Belliveau v. Barco, Inc.

Belliveau v. Barco Inc.

Written by Taher Kameli & Chathan Vemuri

On January 28, 2021, the Fifth Circuit Court of Appeals re-interpreted the parameters of fiduciary duty and the breach thereof in relation to third party sublicensing and clarified what was necessary for a fiduciary duty to exist.[1] In the case of Belliveau v. Barco, Inc., the Fifth Circuit ruled that the defendant in this case did not owe a fiduciary duty to the plaintiff as there was no formal fiduciary relationship between Plaintiff and the Defendant’s in-house counsel despite Plaintiff’s claims of in-house counsel allegedly agreeing to act at his discretion on matters concerning their IP.[2]

The Fifth Circuit also found that there was no informal fiduciary relationship because there was no special relationship of trust and confidence prior to and separate from the agreement at issue in the suit.[3]

The plaintiff, Richard Belliveau, provided lighting systems for high profile events and co-founded a professional lighting company called High-End, his involvement in which has been haphazard.[4] Both the Plaintiff and High-End executed an Exclusive License and Operation Agreement (the “High End License”) which gave the latter an exclusive license to all of the Plaintiff’s intellectual property created between his departure and return to High-End as well as future intellectual property.[5] In particular, the High-End License gave High-End sole discretion to license or sublicense the plaintiff’s intellectual property so long as High-End did so using “ ‘commercially reasonable efforts to commercialize’ it.”[6] In exchange, the plaintiff would receive an annual royalty between $200,000 and $350,000.[7]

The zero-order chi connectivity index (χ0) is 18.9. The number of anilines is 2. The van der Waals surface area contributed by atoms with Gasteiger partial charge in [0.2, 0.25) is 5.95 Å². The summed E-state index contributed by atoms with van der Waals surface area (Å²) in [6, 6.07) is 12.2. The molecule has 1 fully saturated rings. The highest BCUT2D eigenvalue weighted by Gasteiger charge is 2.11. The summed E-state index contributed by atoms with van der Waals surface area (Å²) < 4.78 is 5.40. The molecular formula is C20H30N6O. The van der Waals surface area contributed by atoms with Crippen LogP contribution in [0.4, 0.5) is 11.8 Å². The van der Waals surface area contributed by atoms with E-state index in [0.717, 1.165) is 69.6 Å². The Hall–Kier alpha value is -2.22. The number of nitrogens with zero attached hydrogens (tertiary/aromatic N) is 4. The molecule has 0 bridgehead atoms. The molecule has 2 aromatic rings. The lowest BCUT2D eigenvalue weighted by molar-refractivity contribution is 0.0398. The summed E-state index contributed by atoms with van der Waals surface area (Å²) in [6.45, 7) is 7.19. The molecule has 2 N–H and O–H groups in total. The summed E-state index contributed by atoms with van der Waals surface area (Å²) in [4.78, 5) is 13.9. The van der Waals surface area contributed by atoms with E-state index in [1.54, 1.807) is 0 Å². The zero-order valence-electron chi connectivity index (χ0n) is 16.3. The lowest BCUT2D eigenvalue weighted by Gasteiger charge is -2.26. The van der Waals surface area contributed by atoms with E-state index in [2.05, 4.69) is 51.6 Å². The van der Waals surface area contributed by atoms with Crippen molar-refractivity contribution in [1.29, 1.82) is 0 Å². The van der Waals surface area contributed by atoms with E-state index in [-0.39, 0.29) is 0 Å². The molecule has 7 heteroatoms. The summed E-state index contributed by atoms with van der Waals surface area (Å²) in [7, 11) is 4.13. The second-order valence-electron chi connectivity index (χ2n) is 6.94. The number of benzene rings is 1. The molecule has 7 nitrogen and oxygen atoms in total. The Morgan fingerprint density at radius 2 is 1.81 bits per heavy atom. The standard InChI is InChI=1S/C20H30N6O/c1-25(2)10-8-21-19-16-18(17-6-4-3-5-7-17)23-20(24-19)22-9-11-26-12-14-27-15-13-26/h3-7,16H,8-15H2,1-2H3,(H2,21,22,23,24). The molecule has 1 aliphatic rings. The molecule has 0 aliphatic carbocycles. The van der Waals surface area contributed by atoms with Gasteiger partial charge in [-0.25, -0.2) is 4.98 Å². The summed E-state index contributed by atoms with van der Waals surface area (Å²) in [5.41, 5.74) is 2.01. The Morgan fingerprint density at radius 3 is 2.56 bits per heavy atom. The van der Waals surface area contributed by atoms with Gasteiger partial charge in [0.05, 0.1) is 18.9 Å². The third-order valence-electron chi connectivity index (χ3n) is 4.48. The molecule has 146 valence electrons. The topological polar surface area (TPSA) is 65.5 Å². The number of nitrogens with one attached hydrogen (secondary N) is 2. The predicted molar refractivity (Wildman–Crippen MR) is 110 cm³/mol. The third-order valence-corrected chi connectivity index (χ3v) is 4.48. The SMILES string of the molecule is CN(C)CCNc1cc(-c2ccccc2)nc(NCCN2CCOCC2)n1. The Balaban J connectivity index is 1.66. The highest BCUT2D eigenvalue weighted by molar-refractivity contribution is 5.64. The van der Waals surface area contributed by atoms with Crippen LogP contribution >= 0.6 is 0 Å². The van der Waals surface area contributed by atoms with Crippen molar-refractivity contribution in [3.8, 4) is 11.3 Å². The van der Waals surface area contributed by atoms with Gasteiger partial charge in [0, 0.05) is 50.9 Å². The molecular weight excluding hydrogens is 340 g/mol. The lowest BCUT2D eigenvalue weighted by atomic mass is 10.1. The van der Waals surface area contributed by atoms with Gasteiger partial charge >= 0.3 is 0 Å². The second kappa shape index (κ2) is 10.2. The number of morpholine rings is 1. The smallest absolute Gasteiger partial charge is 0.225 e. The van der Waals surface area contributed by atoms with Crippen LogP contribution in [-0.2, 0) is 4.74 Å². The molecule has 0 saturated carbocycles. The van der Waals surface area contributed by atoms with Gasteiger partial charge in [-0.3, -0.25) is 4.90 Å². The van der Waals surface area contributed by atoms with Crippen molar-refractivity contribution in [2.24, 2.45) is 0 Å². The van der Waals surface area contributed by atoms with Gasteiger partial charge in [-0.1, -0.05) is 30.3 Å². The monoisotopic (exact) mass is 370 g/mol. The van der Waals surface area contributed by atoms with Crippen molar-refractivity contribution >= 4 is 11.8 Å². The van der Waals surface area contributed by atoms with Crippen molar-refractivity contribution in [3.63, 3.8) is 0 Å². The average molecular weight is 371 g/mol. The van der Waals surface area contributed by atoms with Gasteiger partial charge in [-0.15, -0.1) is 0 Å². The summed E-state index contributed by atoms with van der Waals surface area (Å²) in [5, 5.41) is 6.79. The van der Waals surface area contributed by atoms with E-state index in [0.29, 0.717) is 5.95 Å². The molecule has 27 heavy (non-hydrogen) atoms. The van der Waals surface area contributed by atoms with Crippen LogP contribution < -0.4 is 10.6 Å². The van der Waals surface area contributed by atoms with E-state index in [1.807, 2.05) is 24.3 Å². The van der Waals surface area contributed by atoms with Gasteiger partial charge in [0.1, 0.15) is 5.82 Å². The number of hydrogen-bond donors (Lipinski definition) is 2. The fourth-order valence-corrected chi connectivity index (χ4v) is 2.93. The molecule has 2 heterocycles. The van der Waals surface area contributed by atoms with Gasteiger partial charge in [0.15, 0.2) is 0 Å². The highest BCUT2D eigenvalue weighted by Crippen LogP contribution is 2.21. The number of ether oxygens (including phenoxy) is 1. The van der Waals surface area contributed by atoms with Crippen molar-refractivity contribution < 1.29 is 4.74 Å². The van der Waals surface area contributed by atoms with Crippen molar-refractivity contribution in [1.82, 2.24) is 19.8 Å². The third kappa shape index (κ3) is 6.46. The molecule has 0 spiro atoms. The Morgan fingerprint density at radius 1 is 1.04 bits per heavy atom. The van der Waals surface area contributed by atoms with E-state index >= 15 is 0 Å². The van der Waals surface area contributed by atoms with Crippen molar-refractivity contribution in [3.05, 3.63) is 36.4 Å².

A year later, the defendant, Barco, Inc., acquired High-End’s stock as part of a sublicense agreement and several of the sublicenses signed by High-End with Barco yielded substantial sublicense royalties for the plaintiff.[8] However, due to financial difficulties on High End’s part, the defendant contracted with Electronic Theater Controls (ETC) to sell High-End to it in a stock purchase.[9]

However, the plaintiff disagreed with the defendant’s choice not to include him in the sale negotiations despite defendant’s executive allegedly assuring him he would be kept in the know about the deal and would have role in approving it, and resigned from the company in anger due to changing his status from Chief Technology Officer to a mere independent contractor.[1] The plaintiff filed suit, alleging breach of fiduciary duty and fraud by nondisclosure, among other claims.[2] The District Court for the Western District of Texas disagreed and the Fifth Circuit Court of Appeals agreed.[3]

The Fifth Circuit ruled that the plaintiff did not have either a formal or informal fiduciary relationship with the defendant whose violation constituted a breach of fiduciary duty.[4] As such, there was no duty to disclose on the defendant’s part and therefore, no actionable fraud by non-disclosure.[5] As the court noted, “[a] fiduciary relationship…is a sine qua non of a breach of fiduciary duty claim.”[6] The Court noted that fiduciary relationships can arise from formal and informal relationships.[7] The former “arises as a matter of law and includes the relationships between attorney and client, principal and agent, partners, and joint ventures.”[8]